5. Trish

    Trish Moderator Staff Member

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    Is there a way of stating that both researchers and patient groups involved in ME research should not be ones that specifically promote a particular treatment. (I'm thinking of LP, where research is supported by groups that claim success with LP).

    Also I think something on outcome measures must include objective measures that are meaningful to patients, and all outcome measures should relate to improvements in core symptoms and/or long term ability to function.
     
    Michelle, MEMarge, Barry and 16 others like this.
  6. Medfeb

    Medfeb Senior Member (Voting Rights)

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    Good list. Thank you for doing this, @Michiel Tack

    Some food for thought...

    Consider adding that patients should be involved in the strategy/priority setting before specific projects are selected. That will help drive the overall research agenda to focus on what matters the most to patients. It's too late to drive that once projects start.

    On the criteria, IMO, Fukuda should no longer be used at all because it's so non-specific that its hard to trust the research. And I'm skeptical that studies will report enough of the data to be able to make sense of it. If Fukuda is used, it should only be when cohorts are required to meet both Fukuda and one of more of CCC, IOM, or ME-ICC.
    We are seeing Long COVID researchers using Fukuda to identify "ME/CFS" cases in their research. This could generate a great deal of uninterpretable garbage.

    Maybe think about adding the need to agree to methods for how common data element instruments are applied. The CDE initiatives produced some useful guidance on instruments. But it was not scoped to say what criteria should be used (or even that PEM should be mandatory) or to define how the selected instruments should be applied. For example, what dimensions of SF-36 have to be impaired to satisfy the functional impairment criteria in the various definitions? The CDEs do not say. But one mid-2000s CDC study required impairment on any one dimension, including just emotional function. So patients could satisfy the definition's impairment criteria even without any physical impairment.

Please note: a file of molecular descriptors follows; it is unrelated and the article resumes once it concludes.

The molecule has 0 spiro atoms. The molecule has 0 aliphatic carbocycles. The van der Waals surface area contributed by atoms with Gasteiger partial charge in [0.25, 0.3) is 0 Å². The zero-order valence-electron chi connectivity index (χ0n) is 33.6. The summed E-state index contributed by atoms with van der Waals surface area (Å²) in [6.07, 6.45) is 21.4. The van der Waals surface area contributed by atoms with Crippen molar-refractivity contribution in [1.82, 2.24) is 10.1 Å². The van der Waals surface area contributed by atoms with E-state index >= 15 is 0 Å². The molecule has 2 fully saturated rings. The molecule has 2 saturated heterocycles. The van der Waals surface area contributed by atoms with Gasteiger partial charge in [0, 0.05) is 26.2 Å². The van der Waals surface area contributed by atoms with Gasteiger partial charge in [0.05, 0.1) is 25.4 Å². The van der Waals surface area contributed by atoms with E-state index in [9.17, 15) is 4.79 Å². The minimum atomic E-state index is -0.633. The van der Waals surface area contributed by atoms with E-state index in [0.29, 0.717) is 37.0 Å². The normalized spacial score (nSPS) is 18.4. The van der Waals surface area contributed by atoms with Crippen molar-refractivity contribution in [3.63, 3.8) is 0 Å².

The other thought is to recommend the use of study design methods that include severely ill patients and other populations often marginalized in research and health care.
     
    Michelle, MEMarge, Simone and 13 others like this.
  7. Andy

    Andy Committee Member (& Outreach when energy allows)

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    Like other points made, this may be too specific, but it might be worth including a note that any patients involved in any way will not be able to work sustainably at the pace of researchers. This was an adjustment that was made to the internal processes of DecodeME in order to facilitate the on going participation of our patient reps.
     
  8. Ravn

    Ravn Senior Member (Voting Rights)

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    In principle I'm strongly in favour of involving patients in all stages of research. There's just one curly question: which patients?

    Trish touched on the risk of groups with major COI infiltrating the process. The other risk is well-meaning but naive patients being used for whatever the equivalent term for green-washing is. And there seem to be a lot of patients who are so grateful to anyone doing any vaguely biomedical-looking research into ME they seem to lose their critical thinking ability.

    To really make a positive difference you need patients with at least a basic understanding of the scientific method* and who are prepared to be critical grumps (of the cooperative sort). Don't know how to phrase that more neutrally.